These Are The Top 10 Most Literally Heart-Pounding Games, Says Study
UK price comparison website Compare the Market recently performed a study which revealed the top 10 video games which are quite literally the most heart-pounding, and the number one game may surprise you a little.
CTM asked a group of 10 people to play 15 games over two weeks. The volunteers had their average BPM (Beats Per Minute) on a regular day measured, as well as their average BPM when playing each game. It was concluded that the higher their BPM whilst playing a particular game, the more exciting that game is.
The top 10 games which seemed to raise the players’ heart rates to the highest BPM over the two weeks are listed below. The average BPM of participants whilst playing each game is also listed, along with the percentage increase in BPM from participants’ average resting heart rate:
- The Last of Us – 90.9 BPM | 49% increase
- Call of Duty: Warzone – 86.3 BPM | 42% increase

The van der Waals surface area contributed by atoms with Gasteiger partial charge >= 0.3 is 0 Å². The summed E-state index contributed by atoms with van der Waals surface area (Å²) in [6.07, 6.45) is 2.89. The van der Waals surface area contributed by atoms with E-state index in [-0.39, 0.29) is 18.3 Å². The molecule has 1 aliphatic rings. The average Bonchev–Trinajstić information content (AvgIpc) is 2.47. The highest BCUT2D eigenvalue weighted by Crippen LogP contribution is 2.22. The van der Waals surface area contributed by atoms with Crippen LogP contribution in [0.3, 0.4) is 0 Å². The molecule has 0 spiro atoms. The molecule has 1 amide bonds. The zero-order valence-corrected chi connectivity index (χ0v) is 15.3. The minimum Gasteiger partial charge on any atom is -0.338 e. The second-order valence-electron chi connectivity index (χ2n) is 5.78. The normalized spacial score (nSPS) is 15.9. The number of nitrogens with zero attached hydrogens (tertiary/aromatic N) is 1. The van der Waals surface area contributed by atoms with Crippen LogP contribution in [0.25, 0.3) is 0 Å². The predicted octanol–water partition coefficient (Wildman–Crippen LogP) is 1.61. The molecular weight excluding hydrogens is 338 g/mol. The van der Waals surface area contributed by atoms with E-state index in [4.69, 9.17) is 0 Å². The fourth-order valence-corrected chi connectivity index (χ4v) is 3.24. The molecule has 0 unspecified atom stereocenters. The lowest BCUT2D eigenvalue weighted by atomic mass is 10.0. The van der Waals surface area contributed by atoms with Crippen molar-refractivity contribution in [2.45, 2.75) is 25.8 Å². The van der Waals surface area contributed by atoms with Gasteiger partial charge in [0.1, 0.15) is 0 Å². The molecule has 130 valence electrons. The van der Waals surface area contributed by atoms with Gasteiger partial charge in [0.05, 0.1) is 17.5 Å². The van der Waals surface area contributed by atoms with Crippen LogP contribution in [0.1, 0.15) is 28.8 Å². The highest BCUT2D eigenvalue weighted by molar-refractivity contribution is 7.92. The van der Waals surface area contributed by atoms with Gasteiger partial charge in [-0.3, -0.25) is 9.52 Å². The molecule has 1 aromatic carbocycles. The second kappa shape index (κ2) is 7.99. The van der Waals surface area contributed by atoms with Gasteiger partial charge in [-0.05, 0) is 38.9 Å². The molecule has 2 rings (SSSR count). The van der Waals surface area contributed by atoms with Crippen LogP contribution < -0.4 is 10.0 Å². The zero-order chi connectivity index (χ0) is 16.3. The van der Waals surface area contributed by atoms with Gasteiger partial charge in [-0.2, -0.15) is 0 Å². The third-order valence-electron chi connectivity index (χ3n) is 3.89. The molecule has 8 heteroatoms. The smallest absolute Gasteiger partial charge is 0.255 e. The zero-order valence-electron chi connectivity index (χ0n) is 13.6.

- Fall Guys: Ultimate Knockout – 82 BPM | 34% increase
- Tom Clancy’s Rainbow Six Siege – 81.7 BPM | 34% increase
- FIFA21 – 81.4 BPM | 33% increase
- Fortnite – 81.1 BPM | 33% increase
- Red Dead Redemption 2 – 80.3 BPM | 32% increase
- Grand Theft Auto V – 77.9 BPM | 28% increase
- NBA 2K20 – 77.4 BPM | 27% increase
- Assassin’s Creed: Valhalla – 75 BPM | 23% increase
Would you look at that! Naughty Dog’s post-apocalyptic survival horror wins this round yet again, with basically a 50% increase in BPM from participants’ average resting heart rate.
You would be forgiven for expecting a fast-paced first-person shooter like Call of Duty, or the UK’s best-selling game FIFA 21 to have taken the number one position on this list. After all, games such as these are generally the kind one would likely have in mind when thinking of a heart-racing experience.
But when you consider the tense moments which The Last of Us tends to dole out in abundance, it’s probably not all that shocking that it would come out on top. The iconic series certainly knows how to overachieve.
Source: Read Full Article